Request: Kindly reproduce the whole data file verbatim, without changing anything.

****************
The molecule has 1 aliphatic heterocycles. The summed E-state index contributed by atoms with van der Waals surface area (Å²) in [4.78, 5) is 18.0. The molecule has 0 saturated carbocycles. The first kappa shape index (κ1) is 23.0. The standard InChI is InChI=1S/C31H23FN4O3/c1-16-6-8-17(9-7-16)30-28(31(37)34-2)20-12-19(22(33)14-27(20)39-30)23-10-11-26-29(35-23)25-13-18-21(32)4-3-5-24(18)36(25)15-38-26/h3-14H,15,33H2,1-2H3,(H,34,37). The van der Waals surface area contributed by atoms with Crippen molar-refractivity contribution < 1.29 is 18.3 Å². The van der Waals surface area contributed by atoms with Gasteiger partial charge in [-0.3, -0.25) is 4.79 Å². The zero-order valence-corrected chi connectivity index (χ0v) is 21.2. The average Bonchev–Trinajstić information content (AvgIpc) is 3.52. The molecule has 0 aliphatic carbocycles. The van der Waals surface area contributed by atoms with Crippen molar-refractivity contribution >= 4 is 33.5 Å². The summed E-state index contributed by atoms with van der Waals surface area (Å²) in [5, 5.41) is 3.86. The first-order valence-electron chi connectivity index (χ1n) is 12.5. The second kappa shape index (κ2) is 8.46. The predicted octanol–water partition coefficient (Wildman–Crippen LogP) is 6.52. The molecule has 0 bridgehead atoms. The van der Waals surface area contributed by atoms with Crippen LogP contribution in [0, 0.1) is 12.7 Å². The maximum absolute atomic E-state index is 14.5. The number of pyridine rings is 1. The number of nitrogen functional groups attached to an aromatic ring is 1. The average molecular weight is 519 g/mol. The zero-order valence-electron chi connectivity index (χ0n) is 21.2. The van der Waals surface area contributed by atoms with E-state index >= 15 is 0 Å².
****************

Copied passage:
The molecule has 1 aliphatic heterocycles. The summed E-state index contributed by atoms with van der Waals surface area (Å²) in [4.78, 5) is 18.0. The molecule has 0 saturated carbocycles. The first kappa shape index (κ1) is 23.0. The standard InChI is InChI=1S/C31H23FN4O3/c1-16-6-8-17(9-7-16)30-28(31(37)34-2)20-12-19(22(33)14-27(20)39-30)23-10-11-26-29(35-23)25-13-18-21(32)4-3-5-24(18)36(25)15-38-26/h3-14H,15,33H2,1-2H3,(H,34,37). The van der Waals surface area contributed by atoms with Crippen molar-refractivity contribution < 1.29 is 18.3 Å². The van der Waals surface area contributed by atoms with Gasteiger partial charge in [-0.3, -0.25) is 4.79 Å². The zero-order valence-corrected chi connectivity index (χ0v) is 21.2. The average Bonchev–Trinajstić information content (AvgIpc) is 3.52. The molecule has 0 aliphatic carbocycles. The van der Waals surface area contributed by atoms with Crippen molar-refractivity contribution >= 4 is 33.5 Å². The summed E-state index contributed by atoms with van der Waals surface area (Å²) in [5, 5.41) is 3.86. The first-order valence-electron chi connectivity index (χ1n) is 12.5. The second kappa shape index (κ2) is 8.46. The predicted octanol–water partition coefficient (Wildman–Crippen LogP) is 6.52. The molecule has 0 bridgehead atoms. The van der Waals surface area contributed by atoms with Crippen LogP contribution in [0, 0.1) is 12.7 Å². The maximum absolute atomic E-state index is 14.5. The number of pyridine rings is 1. The number of nitrogen functional groups attached to an aromatic ring is 1. The average molecular weight is 519 g/mol. The zero-order valence-electron chi connectivity index (χ0n) is 21.2. The van der Waals surface area contributed by atoms with E-state index >= 15 is 0 Å².